What Auto Insurance Coverage Do I Need?

This article is written by Peters and Associates.

When choosing auto insurance, many tend to choose the cheapest option that meets minimum legal requirements, but this is not always enough. Choosing the right insurance policy can be accomplished even on a budget.

If you’re shopping for a new policy, or if you haven’t evaluated your existing policy for a while, the start of the year is a good time to do so.

Follow this guide to find out what you’re covered for, what you should be covered for, and where you can cut costs.

Personal liability insurance

There are two types of liability insurance that you must purchase to legally drive.

Civil Liability Bodily Injury (BIL): Covers physical damage to people you injure when you are at fault in an accident. When insurance is listed as a series of numbers, the first two are your policy limits for BIL. “15/30/10” means that your insurance will cover injuries of a single person up to $ 15,000 or multiple persons up to $ 30,000 (no one receiving more than $ 15,000).

Civil liability for material damage: Covers repairs to the victim’s property (cars, fences, land, etc.). When shopping for insurance, this number is the third after your BIL limits. Using our example above, “10” means your insurance covers up to $ 10,000 in property damage that you cause, by accident.

What Liability Insurance Do You Really Need?

In Nevada, the minimum insurance is “15/30/10”, which can also be defined as $ 15,000 / $ 30,000 BIL + $ 10,000 civil liability for property damage.

Each state other than New Hampshire sets its own minimum amount of coverage required.

The general liability coverage recommendation for the middle income earner is 100/300/100, with 100/300 Uninsured / Underinsured Motorist Coverage (UM / UIM) to match (see next page for details). ‘explanation of UM / UIM).

While this number is high compared to the Nevada minimum, the cost of a higher level of insurance does not increase exponentially. If you are strapped for cash and / or drive infrequently, 50/100/50 (with 50/100 UM / UIM) should be considered the bare minimum.

According to the National Highway Traffic Safety Administration in 2010, the average “serious” accident resulted in an average of $ 48,620 in medical costs per injured victim. If you only have $ 15,000 of personal injury insurance, the injured party can sue you for the rest.

Remember that liability insurance does not cover you under any circumstances – your injuries, injuries to your passengers or damage to your vehicle.

If you opt for a liability plan that only covers 10/15/10, you could be held responsible for any charges in excess of the amount of coverage.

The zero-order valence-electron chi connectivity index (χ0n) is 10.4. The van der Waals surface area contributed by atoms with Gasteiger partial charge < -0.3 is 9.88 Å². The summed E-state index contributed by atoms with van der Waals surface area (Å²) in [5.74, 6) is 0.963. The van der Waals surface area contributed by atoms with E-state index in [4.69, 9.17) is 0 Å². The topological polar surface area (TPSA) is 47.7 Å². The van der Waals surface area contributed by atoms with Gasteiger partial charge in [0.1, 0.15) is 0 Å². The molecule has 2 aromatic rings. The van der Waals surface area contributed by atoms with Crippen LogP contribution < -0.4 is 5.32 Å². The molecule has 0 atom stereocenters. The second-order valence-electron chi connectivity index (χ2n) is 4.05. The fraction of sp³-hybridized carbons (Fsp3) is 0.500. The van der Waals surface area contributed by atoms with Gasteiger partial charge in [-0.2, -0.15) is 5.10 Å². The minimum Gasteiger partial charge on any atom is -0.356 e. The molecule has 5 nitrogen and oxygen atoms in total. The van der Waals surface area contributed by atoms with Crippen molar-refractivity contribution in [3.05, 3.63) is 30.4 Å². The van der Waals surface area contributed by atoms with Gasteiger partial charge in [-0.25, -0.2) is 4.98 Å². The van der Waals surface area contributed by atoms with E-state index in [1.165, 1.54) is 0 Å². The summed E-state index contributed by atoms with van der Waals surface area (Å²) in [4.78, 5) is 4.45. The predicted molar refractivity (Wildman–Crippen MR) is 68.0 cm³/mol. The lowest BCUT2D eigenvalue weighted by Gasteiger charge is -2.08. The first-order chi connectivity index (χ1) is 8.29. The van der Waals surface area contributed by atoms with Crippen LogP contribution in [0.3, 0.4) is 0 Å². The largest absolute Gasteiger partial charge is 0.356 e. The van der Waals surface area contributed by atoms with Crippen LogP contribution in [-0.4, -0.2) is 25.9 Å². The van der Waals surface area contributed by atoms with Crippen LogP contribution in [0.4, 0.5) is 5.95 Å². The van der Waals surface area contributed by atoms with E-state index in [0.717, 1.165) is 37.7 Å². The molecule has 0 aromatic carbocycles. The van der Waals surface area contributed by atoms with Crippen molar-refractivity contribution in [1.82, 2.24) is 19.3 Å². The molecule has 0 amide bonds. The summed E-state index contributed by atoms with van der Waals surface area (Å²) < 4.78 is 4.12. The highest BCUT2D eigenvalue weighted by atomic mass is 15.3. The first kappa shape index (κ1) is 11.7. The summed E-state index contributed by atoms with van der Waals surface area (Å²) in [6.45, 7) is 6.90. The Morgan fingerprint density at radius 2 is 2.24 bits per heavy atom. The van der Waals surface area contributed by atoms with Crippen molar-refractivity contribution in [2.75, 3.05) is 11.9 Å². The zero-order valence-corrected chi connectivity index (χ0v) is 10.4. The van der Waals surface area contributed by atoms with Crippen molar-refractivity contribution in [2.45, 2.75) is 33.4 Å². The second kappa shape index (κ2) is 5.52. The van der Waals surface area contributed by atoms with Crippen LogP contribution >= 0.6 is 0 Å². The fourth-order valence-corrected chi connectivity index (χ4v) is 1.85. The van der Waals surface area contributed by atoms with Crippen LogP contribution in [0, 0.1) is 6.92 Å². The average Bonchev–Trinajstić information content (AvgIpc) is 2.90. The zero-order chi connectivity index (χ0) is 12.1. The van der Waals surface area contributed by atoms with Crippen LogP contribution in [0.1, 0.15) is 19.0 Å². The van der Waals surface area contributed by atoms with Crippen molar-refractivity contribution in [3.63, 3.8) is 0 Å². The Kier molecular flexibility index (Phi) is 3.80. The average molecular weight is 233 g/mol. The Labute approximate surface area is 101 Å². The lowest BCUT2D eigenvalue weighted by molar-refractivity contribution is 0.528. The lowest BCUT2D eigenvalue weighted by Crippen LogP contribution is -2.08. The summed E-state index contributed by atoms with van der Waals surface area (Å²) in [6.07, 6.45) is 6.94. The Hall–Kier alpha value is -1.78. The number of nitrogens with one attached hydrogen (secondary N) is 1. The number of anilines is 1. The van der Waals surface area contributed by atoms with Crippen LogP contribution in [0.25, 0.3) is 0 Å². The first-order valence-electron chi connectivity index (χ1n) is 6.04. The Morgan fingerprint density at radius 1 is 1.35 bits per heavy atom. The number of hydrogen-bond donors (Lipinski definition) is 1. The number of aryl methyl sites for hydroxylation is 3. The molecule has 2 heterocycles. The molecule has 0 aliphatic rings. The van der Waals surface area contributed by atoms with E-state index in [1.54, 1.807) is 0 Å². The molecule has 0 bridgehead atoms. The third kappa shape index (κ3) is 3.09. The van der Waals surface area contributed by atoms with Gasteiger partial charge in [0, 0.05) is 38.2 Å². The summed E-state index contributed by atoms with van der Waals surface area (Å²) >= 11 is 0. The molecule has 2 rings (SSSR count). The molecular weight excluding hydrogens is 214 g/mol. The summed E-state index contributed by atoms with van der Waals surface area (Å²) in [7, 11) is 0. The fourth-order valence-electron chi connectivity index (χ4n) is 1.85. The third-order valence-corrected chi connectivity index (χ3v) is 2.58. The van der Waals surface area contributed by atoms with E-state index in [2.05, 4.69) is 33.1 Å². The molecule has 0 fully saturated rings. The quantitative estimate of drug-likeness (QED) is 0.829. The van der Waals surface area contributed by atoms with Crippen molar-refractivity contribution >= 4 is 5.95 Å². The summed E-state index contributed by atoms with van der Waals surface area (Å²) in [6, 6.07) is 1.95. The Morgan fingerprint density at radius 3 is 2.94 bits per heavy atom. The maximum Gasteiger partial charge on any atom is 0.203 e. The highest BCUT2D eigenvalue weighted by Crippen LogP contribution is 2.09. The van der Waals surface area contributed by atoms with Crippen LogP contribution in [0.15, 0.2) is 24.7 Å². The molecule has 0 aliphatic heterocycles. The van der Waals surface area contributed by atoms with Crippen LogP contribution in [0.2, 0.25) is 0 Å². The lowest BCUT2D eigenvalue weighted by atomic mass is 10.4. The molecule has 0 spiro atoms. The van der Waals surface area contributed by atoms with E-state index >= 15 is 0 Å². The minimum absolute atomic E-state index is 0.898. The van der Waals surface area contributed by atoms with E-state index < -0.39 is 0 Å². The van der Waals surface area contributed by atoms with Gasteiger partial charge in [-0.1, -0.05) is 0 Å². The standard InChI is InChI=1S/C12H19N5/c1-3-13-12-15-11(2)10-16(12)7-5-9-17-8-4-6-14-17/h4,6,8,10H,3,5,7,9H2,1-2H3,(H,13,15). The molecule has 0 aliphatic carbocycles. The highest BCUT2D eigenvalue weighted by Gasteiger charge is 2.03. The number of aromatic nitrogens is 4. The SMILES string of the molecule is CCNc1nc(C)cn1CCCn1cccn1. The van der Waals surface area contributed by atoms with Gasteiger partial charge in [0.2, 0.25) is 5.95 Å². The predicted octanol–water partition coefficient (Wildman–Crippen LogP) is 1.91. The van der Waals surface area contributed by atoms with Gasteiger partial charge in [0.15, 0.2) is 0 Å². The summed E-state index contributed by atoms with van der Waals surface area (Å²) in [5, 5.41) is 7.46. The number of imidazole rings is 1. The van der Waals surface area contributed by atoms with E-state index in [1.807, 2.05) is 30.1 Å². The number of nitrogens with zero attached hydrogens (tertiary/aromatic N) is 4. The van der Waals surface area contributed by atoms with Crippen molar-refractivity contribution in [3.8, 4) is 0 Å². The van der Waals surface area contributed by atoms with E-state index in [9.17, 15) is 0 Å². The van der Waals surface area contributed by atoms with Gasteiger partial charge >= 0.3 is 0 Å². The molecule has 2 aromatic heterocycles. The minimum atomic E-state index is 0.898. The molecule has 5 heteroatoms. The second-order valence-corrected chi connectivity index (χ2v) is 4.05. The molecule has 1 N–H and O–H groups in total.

Other types of supplementary insurance

• Coverage for uninsured / underinsured motorists: This covers injuries to you or your passengers that are caused by an uninsured or underinsured driver, or a hit and run driver.

UM / UIM insurance is written like BIL (15/30, 50/100, 100/300, etc.) with two figures referring to per person / per accident.

Why you need it

According to the Insurance Research Council, 12-15% of Nevada drivers are uninsured and countless others have only Nevada 15/30/10 minimum liability insurance, making them underinsured in the vast majority of circumstances.

Because of this, there’s a good chance that if you’re hit by a driver in Nevada, they won’t have enough insurance to cover your medical bills if you’re injured.

For example, if you’re hit by a driver who only has Nevada Minimum Liability Insurance ($ 15,000) but the collision leaves you with $ 48,620 in medical bills, your own UM / UIM insurance may cover. the remaining $ 33,620 (if you have sufficient coverage).

Note: Most insurance companies limit your UM / UIM coverage so that it cannot exceed your personal liability insurance for bodily injury. This is to prevent people from paying for UM / UIM, which is much cheaper than BIL.

• Collision and overall: Collision insurance covers damage to your car in the event of an accident, even if you are at fault. Comprehensive insurance covers loss caused by theft or damage caused by anything other than an accident, such as falling objects, fires, windstorms, vandalism, etc.

Some insurance companies combine collision coverage with comprehensive coverage.

Why should you consider it

Collision coverage and / or comprehensive coverage comes in handy in certain circumstances, and is usually required by the bank if you are financing your car.

When pricing Collision / P&C insurance, the higher the deductible, the lower the cost of the insurance. But before you set a sky-high deductible, you need to consider whether you can afford to pay it if something does happen.

A $ 2,500 deductible is great if you never have an accident, but if you don’t have that kind of money and you get hit, you could end up without a car.

• Personal Injury Protection (PIP, also known as Medical Payment Insurance or MedPay): Covers lost medical costs and wages for you or your passengers, even if you are the driver at fault.

Why should you consider it

If you have personal health insurance, PIP / MedPay coverage may not be necessary as your health insurance will likely cover everything that PIP insurance will cover.

However, if you don’t have health insurance or have high maximum health insurance, PIP coverage can be invaluable.

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If you have a question you would like to see a lawyer answered in a future issue, please write to questions@PandALawFirm.com or visit PandaLawFirm.com.

Please Note: The information in this column is for general purposes only and should not be construed as legal or professional advice of any kind. You should seek advice specific to your problem before taking or refraining from any action, and should not rely on the information in this column.


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Justin D. O'Neill